(a) without prejudice to the generality of theprovisions of this clause arty such person as isreferred to therein who--
(i) threatens any candidate, or any elector, or any person in whom a candidate or an elector is interested, with injury of any kind including social ostracism and excommunication or expulsion from; any caste or community; or
(ii) induces or attempts to induce a candidate or an elector to believe that he, or any person in whom he is interested, will become or will be rendered an object of divine displeasure or spiritual censure, shall be deemed to interfere with the free exercise of the electoral right of such candidate or elector within the meaning of this clause.
(b) a declaration of public policy, or a promise of public action, or the mere exercise of a legal right without intent to interfere with an electoral right, shall not be deemed to be interference within the meaning of this clause,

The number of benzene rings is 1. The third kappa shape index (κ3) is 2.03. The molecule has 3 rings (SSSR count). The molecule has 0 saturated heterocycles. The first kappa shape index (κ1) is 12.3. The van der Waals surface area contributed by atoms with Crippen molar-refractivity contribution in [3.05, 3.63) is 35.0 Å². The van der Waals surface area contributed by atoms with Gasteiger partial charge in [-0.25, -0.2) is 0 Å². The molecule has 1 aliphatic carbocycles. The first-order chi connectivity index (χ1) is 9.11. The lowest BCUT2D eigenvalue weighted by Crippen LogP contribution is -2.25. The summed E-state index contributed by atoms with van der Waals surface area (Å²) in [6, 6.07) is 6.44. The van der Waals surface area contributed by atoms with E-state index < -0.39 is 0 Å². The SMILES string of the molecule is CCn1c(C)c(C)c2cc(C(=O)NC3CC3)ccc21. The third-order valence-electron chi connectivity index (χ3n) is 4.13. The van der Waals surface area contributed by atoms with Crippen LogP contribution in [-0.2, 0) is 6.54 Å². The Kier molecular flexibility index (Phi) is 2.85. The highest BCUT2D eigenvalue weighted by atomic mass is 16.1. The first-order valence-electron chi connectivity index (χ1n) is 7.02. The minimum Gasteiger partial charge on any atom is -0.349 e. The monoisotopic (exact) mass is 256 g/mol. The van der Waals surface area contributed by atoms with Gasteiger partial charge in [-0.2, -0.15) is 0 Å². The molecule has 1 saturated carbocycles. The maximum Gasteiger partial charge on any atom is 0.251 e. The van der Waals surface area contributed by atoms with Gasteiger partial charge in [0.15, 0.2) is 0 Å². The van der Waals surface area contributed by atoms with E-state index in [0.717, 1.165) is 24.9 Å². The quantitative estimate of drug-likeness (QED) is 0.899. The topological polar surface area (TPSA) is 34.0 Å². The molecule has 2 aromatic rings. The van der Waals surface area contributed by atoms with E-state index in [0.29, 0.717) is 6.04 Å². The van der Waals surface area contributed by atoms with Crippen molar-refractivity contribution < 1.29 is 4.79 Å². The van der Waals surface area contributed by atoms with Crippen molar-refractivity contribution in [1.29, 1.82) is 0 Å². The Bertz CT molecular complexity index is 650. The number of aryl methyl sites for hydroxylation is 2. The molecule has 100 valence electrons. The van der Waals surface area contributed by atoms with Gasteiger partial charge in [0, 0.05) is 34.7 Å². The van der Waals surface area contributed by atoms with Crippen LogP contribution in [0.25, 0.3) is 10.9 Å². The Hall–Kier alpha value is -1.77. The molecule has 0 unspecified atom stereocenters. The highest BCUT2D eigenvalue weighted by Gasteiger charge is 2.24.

(3) The systematic appeal by a candidate or his agent or by any other person, to vote or refrain from voting on grounds of caste, race, community, or religion or the use of, or appeal to, religious symbols or the use of, or 'appeal to, national symbols, such as the national flag or the national emblem, for the furtherance of the prospects of that candidate's election... ...... ....'
The learned counsel contends that unless there is a threat to an elector or any person in whom a candidate or an elector is interested, with injury of any kind including social ostracism or excommunication or expulsion from any caste or community; of unless there is either an inducement or an attempt to induce a candidate or an elector to believe that ho or any person in whom he is interested will become or will be rendered an object of divine displeasure or spiritual censure, the poster in question cannot fall within the mischief of Sub-section (2) of Section 123.
His submission is that the threat or inducement must be express and the belief must be that the person concerned would be rendered the object of divine displeasure or spiritual censure which, according to the counsel the language of Exhibit P. 1 does not establish. He further contends that the poster in question does not disclose any appeal to vote or to refrain from voting on grounds of caste, race, community or religion so as to bring it within the ambit of Sub-rule (3).